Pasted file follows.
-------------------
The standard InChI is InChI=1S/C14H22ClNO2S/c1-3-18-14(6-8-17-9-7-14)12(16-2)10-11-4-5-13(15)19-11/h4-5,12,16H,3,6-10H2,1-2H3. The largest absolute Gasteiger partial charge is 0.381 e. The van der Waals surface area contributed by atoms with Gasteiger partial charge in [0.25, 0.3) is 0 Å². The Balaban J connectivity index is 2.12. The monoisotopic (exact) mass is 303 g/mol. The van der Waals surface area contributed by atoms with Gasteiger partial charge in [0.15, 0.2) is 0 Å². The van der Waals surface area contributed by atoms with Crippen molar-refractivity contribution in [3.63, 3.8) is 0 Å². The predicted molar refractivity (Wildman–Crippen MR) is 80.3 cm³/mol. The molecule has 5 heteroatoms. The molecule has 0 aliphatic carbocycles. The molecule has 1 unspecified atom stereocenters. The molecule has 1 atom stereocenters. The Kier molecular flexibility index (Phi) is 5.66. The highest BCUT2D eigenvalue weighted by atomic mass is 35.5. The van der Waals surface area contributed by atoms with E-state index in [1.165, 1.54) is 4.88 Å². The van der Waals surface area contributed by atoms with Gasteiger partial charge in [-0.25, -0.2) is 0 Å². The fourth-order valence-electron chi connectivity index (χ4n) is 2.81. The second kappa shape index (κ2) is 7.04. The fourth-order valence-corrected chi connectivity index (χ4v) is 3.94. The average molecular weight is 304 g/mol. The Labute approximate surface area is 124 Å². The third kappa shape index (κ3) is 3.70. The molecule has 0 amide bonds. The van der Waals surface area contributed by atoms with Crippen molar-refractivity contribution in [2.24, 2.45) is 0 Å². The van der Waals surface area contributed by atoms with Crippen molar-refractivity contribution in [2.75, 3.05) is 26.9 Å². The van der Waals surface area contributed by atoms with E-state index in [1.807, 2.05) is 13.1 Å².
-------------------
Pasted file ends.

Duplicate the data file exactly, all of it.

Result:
The standard InChI is InChI=1S/C14H22ClNO2S/c1-3-18-14(6-8-17-9-7-14)12(16-2)10-11-4-5-13(15)19-11/h4-5,12,16H,3,6-10H2,1-2H3. The largest absolute Gasteiger partial charge is 0.381 e. The van der Waals surface area contributed by atoms with Gasteiger partial charge in [0.25, 0.3) is 0 Å². The Balaban J connectivity index is 2.12. The monoisotopic (exact) mass is 303 g/mol. The van der Waals surface area contributed by atoms with Gasteiger partial charge in [0.15, 0.2) is 0 Å². The van der Waals surface area contributed by atoms with Crippen molar-refractivity contribution in [3.63, 3.8) is 0 Å². The predicted molar refractivity (Wildman–Crippen MR) is 80.3 cm³/mol. The molecule has 5 heteroatoms. The molecule has 0 aliphatic carbocycles. The molecule has 1 unspecified atom stereocenters. The molecule has 1 atom stereocenters. The Kier molecular flexibility index (Phi) is 5.66. The highest BCUT2D eigenvalue weighted by atomic mass is 35.5. The van der Waals surface area contributed by atoms with E-state index in [1.165, 1.54) is 4.88 Å². The van der Waals surface area contributed by atoms with Gasteiger partial charge in [-0.25, -0.2) is 0 Å². The fourth-order valence-electron chi connectivity index (χ4n) is 2.81. The second kappa shape index (κ2) is 7.04. The fourth-order valence-corrected chi connectivity index (χ4v) is 3.94. The average molecular weight is 304 g/mol. The Labute approximate surface area is 124 Å². The third kappa shape index (κ3) is 3.70. The molecule has 0 amide bonds. The van der Waals surface area contributed by atoms with Crippen molar-refractivity contribution in [2.24, 2.45) is 0 Å². The van der Waals surface area contributed by atoms with Crippen molar-refractivity contribution in [2.75, 3.05) is 26.9 Å². The van der Waals surface area contributed by atoms with E-state index in [1.807, 2.05) is 13.1 Å².